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Isles sweep their way back to Brooklyn

Eliminate Penguins in four to assure playoff round(s) at Barclays

April 17, 2019 JT Torenli
Mathew Barzal, Adam Pelech (center) and Jordan Eberle celebrate as the Islanders completed their first four-game playoff sweep since the 1983 Stanley Cup Finals against Edmonton Tuesday night in Pittsburgh. AP Photo/Gene J. Puskar
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The last time the New York Islanders swept away a playoff opponent, they celebrated by skating the Stanley Cup around the Nassau Coliseum for the fourth time in as many years.

If they are fortunate enough to continue and ultimately complete this year’s startling postseason run toward a fifth title, they could be drinking from Lord Stanley’s coveted chalice right here in the heart of Downtown Brooklyn.

By finishing off their first four-game postseason sweep since 1983 with Tuesday night’s 3-1 victory over the heavily favored Pittsburgh Penguins in front of 18,609 fans at PPG Paints Arena, the Isles assured our fair borough that it would re-open the Barclays Center ice for the first time since Feb. 16.

Though many in and around Uniondale, N.Y., home of the renovated Nassau Coliseum, will likely cry foul at the NHL’s decision to have the Isles host their remaining playoff games on the corners of Atlantic and Flatbush avenues, New York players aren’t concerned with the switch in venues.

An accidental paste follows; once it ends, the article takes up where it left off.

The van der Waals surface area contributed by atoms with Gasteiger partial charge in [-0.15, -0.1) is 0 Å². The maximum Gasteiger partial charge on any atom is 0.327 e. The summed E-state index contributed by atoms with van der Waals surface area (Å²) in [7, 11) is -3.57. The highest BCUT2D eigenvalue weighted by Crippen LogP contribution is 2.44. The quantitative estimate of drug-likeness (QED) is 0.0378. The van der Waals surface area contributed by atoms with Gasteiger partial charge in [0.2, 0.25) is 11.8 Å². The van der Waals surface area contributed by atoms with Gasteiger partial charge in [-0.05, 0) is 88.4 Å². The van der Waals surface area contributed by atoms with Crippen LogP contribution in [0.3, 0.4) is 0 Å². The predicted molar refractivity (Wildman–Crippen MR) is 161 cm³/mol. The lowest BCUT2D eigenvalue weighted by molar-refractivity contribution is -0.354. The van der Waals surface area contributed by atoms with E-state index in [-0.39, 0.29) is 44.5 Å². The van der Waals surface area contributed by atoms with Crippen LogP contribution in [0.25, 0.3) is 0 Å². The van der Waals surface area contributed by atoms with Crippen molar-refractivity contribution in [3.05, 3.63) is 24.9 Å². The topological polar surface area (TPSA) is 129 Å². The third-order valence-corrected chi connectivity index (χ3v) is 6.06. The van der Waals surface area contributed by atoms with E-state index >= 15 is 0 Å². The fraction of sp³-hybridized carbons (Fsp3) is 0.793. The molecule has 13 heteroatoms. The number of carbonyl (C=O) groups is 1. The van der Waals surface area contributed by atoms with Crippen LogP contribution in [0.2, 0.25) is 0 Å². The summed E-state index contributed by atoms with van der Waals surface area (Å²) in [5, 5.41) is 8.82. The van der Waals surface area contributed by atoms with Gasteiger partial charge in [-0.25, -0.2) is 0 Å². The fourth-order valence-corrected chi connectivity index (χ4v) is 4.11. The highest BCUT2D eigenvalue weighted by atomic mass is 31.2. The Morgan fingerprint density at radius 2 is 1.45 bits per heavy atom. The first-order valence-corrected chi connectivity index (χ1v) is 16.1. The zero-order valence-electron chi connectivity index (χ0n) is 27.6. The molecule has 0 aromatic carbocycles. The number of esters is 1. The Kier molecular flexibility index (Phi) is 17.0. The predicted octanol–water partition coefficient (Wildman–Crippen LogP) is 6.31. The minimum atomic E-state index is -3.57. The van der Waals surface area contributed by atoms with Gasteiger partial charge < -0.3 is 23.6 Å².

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“I’ll be honest with you, I enjoyed Barclays Center in the playoffs,” veteran forward Matt Martin, who helped the Isles win their first postseason series since 1993 here back in 2016, noted.

“Our fans filled it up and made the noise and made it loud,” he told the New York Post moments after New York had jettisoned Sidney Crosby and the Penguins into the offseason. “They’ll be doing that again, I guarantee it.”

There was never any guarantee that the oft-criticized Brooklyn arena would be relevant on the NHL scene following the Isles’ 5-2 win over Edmonton at Barclays just over two months ago.

But buoyed by their league-leading defense, the brilliance of goaltender Robin Lehner, Mathew Barzal’s deft passing, and some timely goals from Jordan Eberle, Josh Bailey and Brock Nelson, the Isles stifled Crosby and shattered Pittsburgh’s dream of a third Stanley Cup crown in the past four years.

“Early on a lot of people wrote us off and were shocked,” said Eberle, who scored a goal in each of the four games, including the tying tally in the first period of Game 4.

“We’re confident in the way that we play, the way that the group is here, and this is one of the tighter-knit teams that I’ve played on. We love battling and playing for each other. If you do that every night on a consistent basis, you can go places.”

While their next opponent hasn’t been determined yet, as Washington and Carolina are still locked in a tough first-round series, the Isles know they will host at least two home games in Brooklyn during the second round.

On Feb. 15, the NHL announced that following the first round at NYCB Live, Brooklyn would be the home for Islander hockey for the remainder of the playoffs.